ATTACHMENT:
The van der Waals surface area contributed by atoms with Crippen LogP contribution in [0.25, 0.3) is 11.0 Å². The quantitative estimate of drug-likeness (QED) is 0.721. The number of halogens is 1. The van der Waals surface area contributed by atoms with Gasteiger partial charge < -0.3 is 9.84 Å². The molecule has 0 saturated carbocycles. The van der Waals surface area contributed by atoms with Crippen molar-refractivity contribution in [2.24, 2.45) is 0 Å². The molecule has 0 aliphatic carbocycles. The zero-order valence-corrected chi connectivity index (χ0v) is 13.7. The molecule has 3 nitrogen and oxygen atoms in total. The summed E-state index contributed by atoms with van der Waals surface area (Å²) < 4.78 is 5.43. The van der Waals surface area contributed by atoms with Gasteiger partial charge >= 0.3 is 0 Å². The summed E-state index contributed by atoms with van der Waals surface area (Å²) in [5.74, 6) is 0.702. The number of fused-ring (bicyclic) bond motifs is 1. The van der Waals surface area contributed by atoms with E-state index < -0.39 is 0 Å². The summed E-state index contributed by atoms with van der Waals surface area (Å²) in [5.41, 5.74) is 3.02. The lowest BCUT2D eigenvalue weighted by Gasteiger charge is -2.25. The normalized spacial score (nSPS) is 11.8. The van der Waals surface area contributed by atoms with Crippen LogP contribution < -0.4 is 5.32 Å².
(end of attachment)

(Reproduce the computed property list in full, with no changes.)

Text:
The van der Waals surface area contributed by atoms with Crippen LogP contribution in [0.25, 0.3) is 11.0 Å². The quantitative estimate of drug-likeness (QED) is 0.721. The number of halogens is 1. The van der Waals surface area contributed by atoms with Gasteiger partial charge < -0.3 is 9.84 Å². The molecule has 0 saturated carbocycles. The van der Waals surface area contributed by atoms with Crippen molar-refractivity contribution in [2.24, 2.45) is 0 Å². The molecule has 0 aliphatic carbocycles. The zero-order valence-corrected chi connectivity index (χ0v) is 13.7. The molecule has 3 nitrogen and oxygen atoms in total. The summed E-state index contributed by atoms with van der Waals surface area (Å²) < 4.78 is 5.43. The van der Waals surface area contributed by atoms with Gasteiger partial charge >= 0.3 is 0 Å². The summed E-state index contributed by atoms with van der Waals surface area (Å²) in [5.74, 6) is 0.702. The number of fused-ring (bicyclic) bond motifs is 1. The van der Waals surface area contributed by atoms with E-state index < -0.39 is 0 Å². The summed E-state index contributed by atoms with van der Waals surface area (Å²) in [5.41, 5.74) is 3.02. The lowest BCUT2D eigenvalue weighted by Gasteiger charge is -2.25. The normalized spacial score (nSPS) is 11.8. The van der Waals surface area contributed by atoms with Crippen LogP contribution < -0.4 is 5.32 Å².